David Grusky: So, again, there is not much in this plan that might be understood as “creative.” You don’t want to be creative. We want to exploit what has been shown to work. You are talking about using the people’s money for equalizing opportunity. So, there has to be a profound commitment to doing what has been shown to work. On that front, we are using tried and true methods that have been demonstrated to be very powerful in their effects, and so most importantly is the Earned Income Tax Credit. We need more state supplementation. [California] just voted in some state supplementation but not enough. This is a part of that commitment to making work pay. So, that would be a very important key part of this program.
Over time, when kids who have been exposed to early childhood education, to these prenatal interventions, to these middle school interventions, the numbers that will need the Earned Income Tax Credit will go down. We will be paying out less that way. But it will take 20 years to get there.
Kara Joy McKee: I know that in Oklahoma we have a large portion of adults who are working very low-skill, low-wage jobs, minimum wage jobs, but they are working 60, 70, 80 hours per week. That is where the Earned Income Tax Credit can really benefit them — if they know they have access to it, and if they claim that access.
David Grusky: Many people think one of the great interventions coming out of the U.S. is the Earned Income Tax Credit. It is being reported in many other countries because it has been such a success.
Gene Perry: Oklahoma has one that is at 5 percent of the federal level, so we do a little bit on that.
Kary Joy Mckee: We could probably do more.
David Grusky: We didn’t have anything until just recently when that decision was made.
Tyler Parette: Oklahoma has a pretty large rural population. Did you address any opportunity for urban vs. rural populations in California?
David Grusky: The way in which this plan has been set up is that it allows each county or other regional entity to devise a delivery plan for the services that are best suited to the circumstances of that area. So, you can imagine that in some areas you might take a Promise Neighborhood type formulation in which you have a very organic collection of organizations that come together and work together to deliver the resources in a comprehensive way. But I would imagine in other rural areas, that might not work as well. In some rural areas, other types of more centralized forms of delivery might be the way. The basic idea is that you let each county or regional area figure out, given the circumstances of the area, how best the delivery should occur. So, it is very decentralized in that way, recognizing that it would be a mistake to have a top down orchestration in the process. That you need allow the local situation to dictate how that work outs.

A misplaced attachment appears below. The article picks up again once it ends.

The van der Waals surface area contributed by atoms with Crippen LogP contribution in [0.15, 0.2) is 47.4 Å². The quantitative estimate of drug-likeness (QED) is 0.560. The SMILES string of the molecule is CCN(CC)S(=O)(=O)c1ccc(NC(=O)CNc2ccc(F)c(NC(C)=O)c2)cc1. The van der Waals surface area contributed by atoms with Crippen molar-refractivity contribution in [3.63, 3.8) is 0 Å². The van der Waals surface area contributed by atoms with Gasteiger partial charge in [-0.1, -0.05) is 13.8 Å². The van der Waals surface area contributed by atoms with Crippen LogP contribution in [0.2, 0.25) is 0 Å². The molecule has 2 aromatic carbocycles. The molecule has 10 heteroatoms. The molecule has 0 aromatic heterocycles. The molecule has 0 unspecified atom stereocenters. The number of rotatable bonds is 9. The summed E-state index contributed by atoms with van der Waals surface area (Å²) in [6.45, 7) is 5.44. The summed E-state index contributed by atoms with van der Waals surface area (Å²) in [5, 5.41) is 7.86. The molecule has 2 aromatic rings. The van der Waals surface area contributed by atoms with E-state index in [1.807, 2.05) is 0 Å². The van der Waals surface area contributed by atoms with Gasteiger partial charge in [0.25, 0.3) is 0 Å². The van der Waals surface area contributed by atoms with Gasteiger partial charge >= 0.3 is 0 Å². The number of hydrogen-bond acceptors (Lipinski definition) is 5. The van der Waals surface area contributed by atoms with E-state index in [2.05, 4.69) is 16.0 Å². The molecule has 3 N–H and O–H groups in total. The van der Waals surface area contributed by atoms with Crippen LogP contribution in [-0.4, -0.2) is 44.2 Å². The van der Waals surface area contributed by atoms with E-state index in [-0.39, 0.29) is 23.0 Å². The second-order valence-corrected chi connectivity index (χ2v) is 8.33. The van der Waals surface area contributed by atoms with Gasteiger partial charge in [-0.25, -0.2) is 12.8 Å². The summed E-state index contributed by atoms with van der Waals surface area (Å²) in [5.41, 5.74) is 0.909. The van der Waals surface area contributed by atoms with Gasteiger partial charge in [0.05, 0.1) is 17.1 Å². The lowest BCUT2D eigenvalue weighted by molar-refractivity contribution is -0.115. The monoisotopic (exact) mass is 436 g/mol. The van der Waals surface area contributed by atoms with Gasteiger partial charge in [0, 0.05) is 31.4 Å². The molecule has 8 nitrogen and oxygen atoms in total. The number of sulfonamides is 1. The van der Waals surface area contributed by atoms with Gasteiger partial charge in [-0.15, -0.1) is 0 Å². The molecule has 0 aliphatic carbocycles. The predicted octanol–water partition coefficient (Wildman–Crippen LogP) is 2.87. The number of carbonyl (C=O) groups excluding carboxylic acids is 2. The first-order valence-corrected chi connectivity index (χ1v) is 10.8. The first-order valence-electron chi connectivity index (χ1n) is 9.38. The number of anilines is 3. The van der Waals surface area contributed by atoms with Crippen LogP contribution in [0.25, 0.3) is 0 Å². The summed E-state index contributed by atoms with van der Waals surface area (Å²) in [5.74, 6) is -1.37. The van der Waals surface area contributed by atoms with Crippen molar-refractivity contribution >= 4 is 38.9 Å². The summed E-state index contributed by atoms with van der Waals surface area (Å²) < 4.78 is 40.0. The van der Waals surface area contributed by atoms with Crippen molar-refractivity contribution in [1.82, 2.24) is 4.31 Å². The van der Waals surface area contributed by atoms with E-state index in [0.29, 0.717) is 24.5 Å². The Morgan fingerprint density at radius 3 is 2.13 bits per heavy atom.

Gene Perry: So, you’ve got this big proposal in California. Coming from a state that is pretty far from California, geographically and especially politically, what kind of lessons do you hope other states might take from what we are seeing in your state, or what potential do you think there is for the federal government to adopt these policies and bring it to a place like Oklahoma?
[pullquote]”My view is, and I think that all evidence points to sustain this view, that if you can incorporate poor people into the economy, rather than often warehousing them in prisons, but truly incorporate people consistently into the American Dream, then you’ll have an economy that flourishes and will be a model for what we can do.”[/pullquote]David Grusky: Well part of the vision of the United States was, from the get go, a decentralized vision. It’s often been pointed out that the great asset of this formulation is that some of that state experimentation could occur. California has often been involved in that experimentation, and this will hopefully be another example of where California stakes out a position on how you can run a high performing economy. My view is, and I think that all evidence points to sustain this view, that if you can incorporate poor people into the economy, rather than often warehousing them in prisons, but truly incorporate people consistently into the American Dream, then you’ll have an economy that flourishes and will be a model for what we can do. My hope is that we run this experiment, and it’s an experiment founded on lots of evidence, and we show that there is a way to be a high-producing economy and not have lots of poverty. In fact, eliminating poverty is the way to be a high-producing economy. So then, other states will look to California.
That’s the hope, that is the vision. We will be one of the many experiments. Each state is forging their own path through what is a very complicated economic terrain and we’ll see who wins. My view is that if California does that, we will win. We will have an economy that will be the envy of other states. And then, they might say, “Well, what did California do that’s right?” And, one thing that California did right was to actually incorporate people so that they become part of this vision of the economy, not warehouse them and waste their talent but incorporate them. That’s the vision, that’s the hope, and I think there is a chance we will get there.
Kara Joy McKee: It’s an inspirational vision. I’m excited to see how this experiment turns out. David, thank you for spending time with us today.
David Grusky: Thank you. It was great.